NASSAU, BAHAMAS — Free National Movement Deputy Leader Shanendon Cartwright yesterday renewed calls for increased government action to address what he considers an “illegal immigration crisis” that threatens the national interests.
Cartwright insisted his stance was not rooted in xenophobia or hatred but in protecting the country’s sovereignty amid a “growing chorus of fear” that Bahamians are being disadvantaged in housing and economic opportunities.
The St Barnabas MP acknowledged the country had grappled with irregular migration for decades but noted concerns have deepened in the past eight months.
“We have an illegal immigration crisis and the government has a duty to act for country and for the Bahamian people,” he said.
“The Bahamian people have been very concerned about the state of affairs regarding illegal immigration and specifically the build-up of shantytowns across the country. This is not about xenophobia or hatred. Our nation has been built by the inclusion of the legal movement of people, particularly those from our sister Caribbean nations.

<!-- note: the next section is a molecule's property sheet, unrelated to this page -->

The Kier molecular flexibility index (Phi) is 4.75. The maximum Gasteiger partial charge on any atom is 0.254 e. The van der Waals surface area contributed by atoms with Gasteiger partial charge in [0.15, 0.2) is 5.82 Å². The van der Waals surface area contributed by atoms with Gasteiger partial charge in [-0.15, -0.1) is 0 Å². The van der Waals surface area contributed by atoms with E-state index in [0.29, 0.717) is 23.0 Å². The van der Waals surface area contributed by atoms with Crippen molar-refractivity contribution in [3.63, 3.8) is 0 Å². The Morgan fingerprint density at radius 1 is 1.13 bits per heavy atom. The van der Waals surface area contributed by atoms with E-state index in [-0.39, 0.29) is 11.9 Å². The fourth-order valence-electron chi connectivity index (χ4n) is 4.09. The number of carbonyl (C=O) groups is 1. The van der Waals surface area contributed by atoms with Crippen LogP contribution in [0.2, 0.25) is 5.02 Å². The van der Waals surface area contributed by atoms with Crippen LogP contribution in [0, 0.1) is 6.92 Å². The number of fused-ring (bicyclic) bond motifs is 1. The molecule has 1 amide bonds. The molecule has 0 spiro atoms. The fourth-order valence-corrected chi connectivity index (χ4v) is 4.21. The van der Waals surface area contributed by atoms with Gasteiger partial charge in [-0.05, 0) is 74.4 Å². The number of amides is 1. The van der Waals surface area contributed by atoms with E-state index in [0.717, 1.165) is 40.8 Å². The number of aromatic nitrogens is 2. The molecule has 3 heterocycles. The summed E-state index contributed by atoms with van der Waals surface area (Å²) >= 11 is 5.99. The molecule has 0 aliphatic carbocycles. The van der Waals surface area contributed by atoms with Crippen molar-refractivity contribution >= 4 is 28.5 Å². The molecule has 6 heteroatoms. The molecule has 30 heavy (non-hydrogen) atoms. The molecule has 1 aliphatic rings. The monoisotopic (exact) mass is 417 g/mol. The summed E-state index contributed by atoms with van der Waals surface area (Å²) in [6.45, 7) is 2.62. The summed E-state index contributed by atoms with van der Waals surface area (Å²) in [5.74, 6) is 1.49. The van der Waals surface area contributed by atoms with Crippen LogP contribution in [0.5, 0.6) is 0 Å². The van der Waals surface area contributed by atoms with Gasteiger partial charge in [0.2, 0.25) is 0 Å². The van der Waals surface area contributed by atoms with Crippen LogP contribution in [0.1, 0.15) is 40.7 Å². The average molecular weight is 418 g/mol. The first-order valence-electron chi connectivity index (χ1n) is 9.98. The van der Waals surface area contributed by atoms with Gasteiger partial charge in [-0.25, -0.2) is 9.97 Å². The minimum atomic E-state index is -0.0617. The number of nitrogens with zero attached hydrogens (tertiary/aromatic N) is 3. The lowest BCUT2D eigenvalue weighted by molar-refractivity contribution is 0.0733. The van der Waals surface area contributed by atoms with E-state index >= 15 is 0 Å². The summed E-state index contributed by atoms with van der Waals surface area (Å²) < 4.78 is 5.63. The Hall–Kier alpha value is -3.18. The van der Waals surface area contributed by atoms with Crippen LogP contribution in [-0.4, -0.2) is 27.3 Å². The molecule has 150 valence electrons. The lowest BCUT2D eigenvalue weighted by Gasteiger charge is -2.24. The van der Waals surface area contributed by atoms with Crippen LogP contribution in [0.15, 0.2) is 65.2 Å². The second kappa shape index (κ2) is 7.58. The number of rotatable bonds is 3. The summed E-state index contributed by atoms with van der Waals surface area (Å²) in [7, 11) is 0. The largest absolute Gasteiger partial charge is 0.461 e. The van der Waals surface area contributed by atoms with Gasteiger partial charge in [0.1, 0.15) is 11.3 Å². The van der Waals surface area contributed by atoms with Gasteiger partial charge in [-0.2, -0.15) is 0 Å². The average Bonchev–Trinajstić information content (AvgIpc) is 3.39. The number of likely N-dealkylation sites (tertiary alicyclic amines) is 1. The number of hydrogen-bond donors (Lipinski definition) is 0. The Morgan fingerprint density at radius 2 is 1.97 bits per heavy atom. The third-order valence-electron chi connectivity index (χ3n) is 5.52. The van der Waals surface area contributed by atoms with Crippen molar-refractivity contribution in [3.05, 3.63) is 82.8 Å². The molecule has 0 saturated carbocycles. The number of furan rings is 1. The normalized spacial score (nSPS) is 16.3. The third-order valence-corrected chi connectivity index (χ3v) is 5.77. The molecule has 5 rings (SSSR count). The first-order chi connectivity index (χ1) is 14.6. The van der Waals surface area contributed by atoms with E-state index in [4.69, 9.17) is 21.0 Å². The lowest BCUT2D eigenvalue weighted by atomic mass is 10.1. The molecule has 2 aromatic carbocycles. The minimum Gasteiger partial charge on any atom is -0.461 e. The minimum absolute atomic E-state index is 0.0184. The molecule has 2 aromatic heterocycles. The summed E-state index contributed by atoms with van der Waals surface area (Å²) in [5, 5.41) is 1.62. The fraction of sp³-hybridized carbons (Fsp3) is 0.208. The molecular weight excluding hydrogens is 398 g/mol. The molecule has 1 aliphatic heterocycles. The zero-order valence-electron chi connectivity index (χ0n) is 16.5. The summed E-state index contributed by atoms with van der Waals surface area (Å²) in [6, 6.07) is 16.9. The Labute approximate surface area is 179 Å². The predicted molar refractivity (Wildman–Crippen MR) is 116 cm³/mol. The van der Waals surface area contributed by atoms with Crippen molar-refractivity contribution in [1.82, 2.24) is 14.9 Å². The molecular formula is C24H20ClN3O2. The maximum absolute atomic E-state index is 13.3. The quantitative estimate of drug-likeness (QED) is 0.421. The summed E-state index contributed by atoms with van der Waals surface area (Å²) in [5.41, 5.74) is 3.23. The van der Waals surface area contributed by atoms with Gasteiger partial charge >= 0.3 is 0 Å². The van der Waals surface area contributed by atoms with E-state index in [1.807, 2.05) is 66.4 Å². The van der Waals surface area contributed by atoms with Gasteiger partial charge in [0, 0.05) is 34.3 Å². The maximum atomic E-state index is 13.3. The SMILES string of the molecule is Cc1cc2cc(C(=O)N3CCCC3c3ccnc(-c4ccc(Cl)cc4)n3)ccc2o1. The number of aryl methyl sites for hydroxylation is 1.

He continued: “It is about protecting the sovereignty of the Commonwealth of The Bahamas and protecting the national interest of the Bahamian people. As stated in a prior statement, we are hearing a growing chorus of fear about Bahamians being left to fend for themselves as far as economic opportunities and housing in their own country.”
Cartwright said while there are no immediate solutions, there must be an acknowledgment that a crisis exists.
“For many people there is a basic sense of unfair competition in The Bahamas for those who play by the rules,” he said.
“The government must get more serious about enforcing our immigration laws and those laws are being broken to facilitate the illegal occupation of land. As government MPs lament the inaction of the government on the immigration crisis, Bahamians remain frustrated and disadvantaged.
“We emphasize again that we are all aware that the shantytown issue on Abaco is before the courts, but there are apparently many other laws being violated that do not pertain to the buildings in those communities. We call upon Bahamians complicit in employing and housing illegal migrants to cease. Government must get serious about enforcing our labor laws.”
Cartwright added: “If illegal migrants could not find employment from Bahamian employers, the influx of illegal migrants would slow. The Bahamian people are demanding that the government act as the illegal immigration crisis threatens the national interest of the Bahamian people.”